Pac-Man

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"Computer games don't affect kids. If Pac-Man affected us as kids, we'd all be running around in dark rooms, munching pills and listening to repetitive music."
Marcus Brigstocke

A well-known game developed by Namco (now Namco Bandai) from The Golden Age of Video Games, and one of the most popular games ever, Pac-Man was the first really successful Maze Game, and one of the first games to be popular with both sexes. It sparked a pop-culture phenomenon, and helped drive the early-1980s video game craze. Ironically, its poorly implemented Atari 2600 port helped turn Pac-Man Fever into Pac-Man Cancer. It also was the first video game to get an Animated Adaptation, with a reluctant Marty Ingels in the lead role.

The game depicts an abstract round yellow character vaguely reminiscent of a head with a mouth opening and closing to gobble up nearby objects. The player must steer the character around a maze and "eat" all of the dots and four special power pellets. Four ghosts pursue the character, and their touch is fatal unless Pac-Man recently ate a power pellet.

The original game famously had no random number generator: The ghosts moved through the maze in a completely predictable pattern. It is said that the ghosts were given different colors to enable the programmers to give each a different "personality" or movement pattern. Top players could develop and memorize specific patterns to clear levels without losing lives. However, the ghosts prove an equal challenge if run on a random AI.

A sequel, Ms. Pac-Man, was even more popular than the original, and featured more complex mazes and randomized play. However, it wasn't actually an authorized sequel. It started life as a bootleg hack of the original Pac-Man called Crazy Otto, which feature the player character as a Pac-Man head with legs. GCC, who created that hack, thought this game could be successful and brought the game to Midway, Namco's American distributor. Midway was impressed and, together with the hackers, edited the sprites back into Pac-Man–style sprites and released it without the permission of Namco because Midway wanted a Pac-Man game out while Namco was readying Pac-Man's true sequel, Super Pac-Man. This made Ms. Pac-Man the most popular bootleg video game ever.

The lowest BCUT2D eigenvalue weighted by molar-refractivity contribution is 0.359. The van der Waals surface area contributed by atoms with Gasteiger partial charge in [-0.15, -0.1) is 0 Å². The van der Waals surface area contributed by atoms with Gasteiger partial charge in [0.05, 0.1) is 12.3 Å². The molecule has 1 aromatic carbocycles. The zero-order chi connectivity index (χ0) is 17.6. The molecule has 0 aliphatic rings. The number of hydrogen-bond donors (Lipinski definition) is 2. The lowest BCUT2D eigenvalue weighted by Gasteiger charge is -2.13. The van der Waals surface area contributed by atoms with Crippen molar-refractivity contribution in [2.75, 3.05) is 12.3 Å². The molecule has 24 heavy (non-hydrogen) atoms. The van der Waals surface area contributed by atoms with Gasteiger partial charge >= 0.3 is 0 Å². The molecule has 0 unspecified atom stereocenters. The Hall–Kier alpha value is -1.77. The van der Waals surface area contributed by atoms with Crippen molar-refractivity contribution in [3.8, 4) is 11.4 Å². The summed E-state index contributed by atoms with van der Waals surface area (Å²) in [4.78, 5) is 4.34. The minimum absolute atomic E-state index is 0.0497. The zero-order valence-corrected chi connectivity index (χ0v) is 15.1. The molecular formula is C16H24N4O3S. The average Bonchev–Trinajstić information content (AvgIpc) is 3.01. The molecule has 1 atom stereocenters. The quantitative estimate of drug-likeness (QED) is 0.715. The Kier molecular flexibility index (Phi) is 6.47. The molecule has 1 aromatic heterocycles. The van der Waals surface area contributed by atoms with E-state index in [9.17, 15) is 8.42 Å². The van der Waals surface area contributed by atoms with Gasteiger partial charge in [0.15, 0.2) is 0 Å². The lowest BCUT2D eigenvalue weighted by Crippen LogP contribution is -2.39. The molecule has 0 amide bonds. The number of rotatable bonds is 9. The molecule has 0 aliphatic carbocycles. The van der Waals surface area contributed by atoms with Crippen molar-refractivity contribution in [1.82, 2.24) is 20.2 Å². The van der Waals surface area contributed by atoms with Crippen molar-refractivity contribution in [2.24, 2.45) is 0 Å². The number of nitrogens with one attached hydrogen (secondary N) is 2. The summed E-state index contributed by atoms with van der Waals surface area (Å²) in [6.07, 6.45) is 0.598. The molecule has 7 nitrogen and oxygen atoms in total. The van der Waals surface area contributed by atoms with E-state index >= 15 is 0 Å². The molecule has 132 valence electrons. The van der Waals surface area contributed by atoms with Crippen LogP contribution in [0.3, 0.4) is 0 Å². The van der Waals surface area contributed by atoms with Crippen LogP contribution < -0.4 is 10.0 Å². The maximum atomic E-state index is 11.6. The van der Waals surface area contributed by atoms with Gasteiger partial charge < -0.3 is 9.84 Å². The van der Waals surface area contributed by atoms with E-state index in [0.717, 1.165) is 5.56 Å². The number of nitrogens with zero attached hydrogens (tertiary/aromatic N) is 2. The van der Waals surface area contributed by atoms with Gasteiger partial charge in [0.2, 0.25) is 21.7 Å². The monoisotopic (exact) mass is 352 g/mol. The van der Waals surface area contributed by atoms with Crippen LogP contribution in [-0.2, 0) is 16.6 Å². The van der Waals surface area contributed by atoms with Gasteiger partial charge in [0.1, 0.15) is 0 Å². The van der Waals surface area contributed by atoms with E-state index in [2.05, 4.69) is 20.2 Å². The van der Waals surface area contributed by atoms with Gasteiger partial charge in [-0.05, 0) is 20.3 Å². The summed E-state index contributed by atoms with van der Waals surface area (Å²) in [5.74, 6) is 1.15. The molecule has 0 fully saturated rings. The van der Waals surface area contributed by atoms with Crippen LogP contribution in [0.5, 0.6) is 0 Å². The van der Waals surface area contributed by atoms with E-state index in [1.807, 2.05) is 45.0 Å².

Pac-Man and Ms. Pac-Man were known for having lots of bootleg versions, many with altered mazes and graphics. They also had unofficial "speed-up kits" that, added to a legitimate machine, made the game faster and presumably harder.

The franchise continued through an endless array of sequels, including a pinball machine and lots of console adaptations. One of the most notable of these is Pac-Man Championship Edition, released for the Xbox Live Arcade and iPhone — notable because it is the only sequel to have been designed by Pac-Man's original creator, Tōru Iwatani. It is also a much faster, more intense game than the original Pac-Man, and was heralded as being "actually a video game now" by several gaming sites.

There's also a special version of the game, Pac-Man VS. for the Game Cube, designed by Shigeru Miyamoto and bundled with the Game Boy Advance link cable (as well as several other Namco games, and it was even given away for free at stores!). One of the few multiplayer entries in the series, the game allows up to three players to take control of the ghosts on the TV screen, while a fourth player controls Pac-Man himself on a linked Game Boy Advance, passing systems and controllers among one another between rounds. It also features Mario as an announcer, for some reason, and makes a great party game.

Another notable sequel is Pac-Man 2: The New Adventures, for the Sega Genesis and Super Nintendo Entertainment System. This game was an adventure game, except instead of controlling Pac-Man, you were an off-screen helper who suggested things to Pac (who had a mind of his own and was prone to moods which affected how he would respond), either by directing him to look in a general direction or by shooting things with a slingshot. You could also give him power pellets, of which you had only three but could find more around the levels. This game also included a full version of the original Pac-Man, and either Ms. Pac-Man (SNES) or the exclusive Pac-Man Jr. (Genesis). Pac-Man 2 was largely forgotten but still has a cult following.

Fun fact: It is one of the few games from the Golden Age to still make money in arcades in some form. Ms. Pac-Man, Galaga and Pac-Man were released as a multiple game arcade machine in 2001, with Pac-Man being hidden or not depending on the version of the machine. There is also a "Penny Falls" gambling machine called Pac-Man Ball that's notable for featuring a screen with a video game mechanic reminiscent of Puzzle Bobble. It actually pays out rather generously, so play it if you find one.

The game was originally released in Japan as "Puck-Man". It was changed for the North American release when marketing noticed how easy and tempting it would be to blot out a bit of the P to undesirably retitle the game. Either version of the name is based on the Japanese sound "paku-paku", for eating.

For the series' 30th anniversary, Google made a new version of the game using a custom map with their name on it. No, really, the map is their name. It's awesome to play, by the way (and the mechanics are scarily accurate to the arcade game, right down to the freaking Kill Screen).

This page should have anything you ever wanted to know about the gameplay.

See also Pac-Man Fever. For the trilogy of platform games based on Pac-Man, see Pac-Man World.


Tropes used in Pac-Man include:
  • Adrenaline Time: In Championship edition DX, it's something to help you so the time slows down when you're in a dangerous situation.
  • Alertness Blink: When sleeping ghosts are woken up in Championship edition DX, they'll do this with the ! thing over their head and a chirp sound effect.